“Today I ask if I’ve found a place among the rest, who studied, read, wrote and passed the test in cap and gown. Today I hope you see a man upon this stage.”
In his opening monologue in the film ‘The Sessions’ (2012), Mark O’Brien encapsulates in a single sentence his anxieties, insecurities and latent desires of ‘hoping’ to live as someone not defined by his disability. Inspired by his path breaking 1990 essay titled ‘On Seeing a Sex Surrogate’, the movie, ‘The Sessions’ follows O’Brien, a poet and a graduate from Berkeley who is living his life within an iron lung due to complications from polio. The heart of the movie lies in O’Brien’s relationship with Cheryl, the sex surrogate he hires for six sessions, which the movie transforms into a profound and joyous exploration of sexual desire that makes the disability just an innocuous facet of O’Brien’s much more candid, multifaceted personality.
Our movies have usually had a dull, staid way of highlighting disability. They usually begin with focusing on creating an immense empathy for the protagonist followed by the said protagonist’s awe-inspiring ‘resistance’ to structures that intend to keep them chained to their disability, and finally conclude with a rousing sentiment of appreciation and gratitude to the protagonist for having paved the way for many others by their sheer courage and conviction. Such approaches not only make the disabled person an object that invites pity and sympathy but alternately try to convert them into a poster child for heroism.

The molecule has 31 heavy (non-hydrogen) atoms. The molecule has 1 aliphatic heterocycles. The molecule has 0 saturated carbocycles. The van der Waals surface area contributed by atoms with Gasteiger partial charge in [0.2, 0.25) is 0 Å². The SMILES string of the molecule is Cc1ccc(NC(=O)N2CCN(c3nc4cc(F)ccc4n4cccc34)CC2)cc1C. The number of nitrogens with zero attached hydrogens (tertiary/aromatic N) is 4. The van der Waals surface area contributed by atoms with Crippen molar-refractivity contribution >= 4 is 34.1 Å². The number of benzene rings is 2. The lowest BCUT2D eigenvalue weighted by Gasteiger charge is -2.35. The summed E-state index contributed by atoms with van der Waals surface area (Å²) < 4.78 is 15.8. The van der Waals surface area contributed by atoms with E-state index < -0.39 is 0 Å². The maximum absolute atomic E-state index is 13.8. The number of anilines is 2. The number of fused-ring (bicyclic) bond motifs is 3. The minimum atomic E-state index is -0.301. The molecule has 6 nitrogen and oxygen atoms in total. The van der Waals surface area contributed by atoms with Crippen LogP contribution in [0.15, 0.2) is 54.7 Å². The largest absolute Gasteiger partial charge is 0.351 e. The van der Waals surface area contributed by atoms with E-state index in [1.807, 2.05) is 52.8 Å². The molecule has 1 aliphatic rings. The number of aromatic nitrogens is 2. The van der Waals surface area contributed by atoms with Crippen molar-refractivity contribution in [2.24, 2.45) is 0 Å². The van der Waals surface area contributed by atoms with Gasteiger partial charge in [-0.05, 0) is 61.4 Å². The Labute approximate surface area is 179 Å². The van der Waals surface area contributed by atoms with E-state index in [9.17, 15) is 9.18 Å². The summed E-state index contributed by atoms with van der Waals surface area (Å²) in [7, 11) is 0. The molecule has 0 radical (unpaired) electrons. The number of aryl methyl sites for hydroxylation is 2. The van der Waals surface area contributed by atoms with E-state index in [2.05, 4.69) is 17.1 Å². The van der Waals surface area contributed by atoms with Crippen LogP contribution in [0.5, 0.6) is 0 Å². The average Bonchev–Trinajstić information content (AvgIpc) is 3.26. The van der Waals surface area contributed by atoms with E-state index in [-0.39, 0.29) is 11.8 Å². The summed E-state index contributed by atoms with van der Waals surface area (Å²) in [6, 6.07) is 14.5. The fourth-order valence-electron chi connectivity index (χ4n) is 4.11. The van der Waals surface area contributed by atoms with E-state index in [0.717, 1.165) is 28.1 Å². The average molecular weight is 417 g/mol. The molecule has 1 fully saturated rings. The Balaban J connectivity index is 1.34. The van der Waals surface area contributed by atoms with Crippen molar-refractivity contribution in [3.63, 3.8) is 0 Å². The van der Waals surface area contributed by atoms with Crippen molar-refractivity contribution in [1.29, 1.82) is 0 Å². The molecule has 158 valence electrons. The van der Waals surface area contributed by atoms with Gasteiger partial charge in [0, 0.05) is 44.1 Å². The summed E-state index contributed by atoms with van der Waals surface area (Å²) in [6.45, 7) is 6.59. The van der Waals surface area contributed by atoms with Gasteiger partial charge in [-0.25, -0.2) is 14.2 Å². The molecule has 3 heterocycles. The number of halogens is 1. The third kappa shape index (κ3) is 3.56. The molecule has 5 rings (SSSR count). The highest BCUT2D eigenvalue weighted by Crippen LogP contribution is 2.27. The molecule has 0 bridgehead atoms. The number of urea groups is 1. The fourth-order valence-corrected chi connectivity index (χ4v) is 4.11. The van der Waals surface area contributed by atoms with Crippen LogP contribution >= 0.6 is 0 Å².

The Sessions keeps it simple. Two adult individuals, one of whom happens to be disabled, engage in a mutually satisfying sexual relationship that is not limited by any grand ideas of love or romance. Thrown in are O’Brien’s intense albeit hilarious conversations with the Catholic priest, Father Brendan. ‘My penis talks to me, Father Brendan’ says O’Brien and on being informed of the latter’s decision to see a sex surrogate, the priest remarks ‘I have a feeling that God is going to give you a free pass on this one. Go for it.’ While reams have been written and volumes have been spoken about religion’s oppression of sexuality and sexual desire and deeming as blasphemous any expression of sexual pleasure, ‘The Sessions’ is unique in its humane treatment of the relationship between a believer and his priest and the tacit understanding that religion and faith may not always be the best answers to life’s more complex realities.
O’Brien, through the lens of this movie, becomes an active sexual being, who craves human contact and pleasure and intimacy. The sex is aesthetic and moving and sensual and erotic and challenges the predominant, pervasive ideas of ‘acceptable’ normative sex being one which is necessarily ‘able-bodied’ and thereby ‘more’ beautiful and (usually) heterosexual. To most, the movie will be a fresh perspective on the relationship between disability and sexuality, subverting the dangerous ideas of both ‘passivity’ and ‘resistance’ that tend to be usually ascribed to people with disabilities but to me, the movie is no grand socio-political statement but is, simply, about the universality of desire and human intimacy and that all bodies have the potential to be or want to be ‘sexed’ bodies. I am reminded of one of my favourite parts of the movie where Cheryl points out to Mark after one of their sexual encounters “You’re a fully fledged male homo sapien endowed with a handsome and substantial penis which now has a proven track record.”
I was struck by how the film addressed the fluidity of sexuality and sexual intercourse. Avoiding any and every stereotype that shape our understanding of that effervescent idea ‘love’, the movie makes sexual desire a humane, possible, accessible to all and alternately an awe inspiring yet possibly ephemeral idea, that does not have to be limited by societal dicta. The spontaneity, humour and warmth of the relationship between Mark and Cheryl challenges and subverts our, often, restricting ideas about love and relationships.